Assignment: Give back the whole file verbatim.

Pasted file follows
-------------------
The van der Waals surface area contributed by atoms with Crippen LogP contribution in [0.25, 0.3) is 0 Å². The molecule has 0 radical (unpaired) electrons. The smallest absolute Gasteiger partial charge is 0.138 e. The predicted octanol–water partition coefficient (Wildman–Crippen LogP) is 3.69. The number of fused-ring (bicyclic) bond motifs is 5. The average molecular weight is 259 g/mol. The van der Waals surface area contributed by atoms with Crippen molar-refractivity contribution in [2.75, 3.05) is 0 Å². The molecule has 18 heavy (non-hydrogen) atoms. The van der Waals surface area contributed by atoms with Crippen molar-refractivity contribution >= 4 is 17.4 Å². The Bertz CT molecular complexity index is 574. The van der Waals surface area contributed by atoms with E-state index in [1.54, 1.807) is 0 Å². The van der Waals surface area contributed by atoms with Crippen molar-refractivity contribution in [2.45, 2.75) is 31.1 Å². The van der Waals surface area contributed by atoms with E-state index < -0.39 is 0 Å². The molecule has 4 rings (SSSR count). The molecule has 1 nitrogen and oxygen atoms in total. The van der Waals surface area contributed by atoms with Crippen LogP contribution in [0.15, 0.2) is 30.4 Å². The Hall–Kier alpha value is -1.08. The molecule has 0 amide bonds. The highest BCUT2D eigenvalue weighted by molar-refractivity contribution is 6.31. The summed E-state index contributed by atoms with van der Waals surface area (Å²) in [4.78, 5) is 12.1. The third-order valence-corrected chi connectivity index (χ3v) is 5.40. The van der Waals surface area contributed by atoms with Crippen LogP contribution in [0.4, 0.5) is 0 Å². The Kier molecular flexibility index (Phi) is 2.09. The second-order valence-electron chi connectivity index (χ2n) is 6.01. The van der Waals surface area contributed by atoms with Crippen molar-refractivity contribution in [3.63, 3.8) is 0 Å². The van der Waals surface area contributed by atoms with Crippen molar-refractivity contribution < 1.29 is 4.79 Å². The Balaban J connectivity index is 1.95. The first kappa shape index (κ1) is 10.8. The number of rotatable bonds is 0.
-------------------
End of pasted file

The van der Waals surface area contributed by atoms with Crippen LogP contribution in [0.25, 0.3) is 0 Å². The molecule has 0 radical (unpaired) electrons. The smallest absolute Gasteiger partial charge is 0.138 e. The predicted octanol–water partition coefficient (Wildman–Crippen LogP) is 3.69. The number of fused-ring (bicyclic) bond motifs is 5. The average molecular weight is 259 g/mol. The van der Waals surface area contributed by atoms with Crippen molar-refractivity contribution in [2.75, 3.05) is 0 Å². The molecule has 18 heavy (non-hydrogen) atoms. The van der Waals surface area contributed by atoms with Crippen molar-refractivity contribution >= 4 is 17.4 Å². The Bertz CT molecular complexity index is 574. The van der Waals surface area contributed by atoms with E-state index in [1.54, 1.807) is 0 Å². The van der Waals surface area contributed by atoms with Crippen molar-refractivity contribution in [2.45, 2.75) is 31.1 Å². The van der Waals surface area contributed by atoms with E-state index < -0.39 is 0 Å². The molecule has 4 rings (SSSR count). The molecule has 1 nitrogen and oxygen atoms in total. The van der Waals surface area contributed by atoms with Crippen LogP contribution in [0.15, 0.2) is 30.4 Å². The Hall–Kier alpha value is -1.08. The molecule has 0 amide bonds. The highest BCUT2D eigenvalue weighted by molar-refractivity contribution is 6.31. The summed E-state index contributed by atoms with van der Waals surface area (Å²) in [4.78, 5) is 12.1. The third-order valence-corrected chi connectivity index (χ3v) is 5.40. The van der Waals surface area contributed by atoms with Crippen LogP contribution in [0.4, 0.5) is 0 Å². The Kier molecular flexibility index (Phi) is 2.09. The second-order valence-electron chi connectivity index (χ2n) is 6.01. The van der Waals surface area contributed by atoms with Crippen molar-refractivity contribution in [3.63, 3.8) is 0 Å². The van der Waals surface area contributed by atoms with Crippen molar-refractivity contribution < 1.29 is 4.79 Å². The Balaban J connectivity index is 1.95. The first kappa shape index (κ1) is 10.8. The number of rotatable bonds is 0.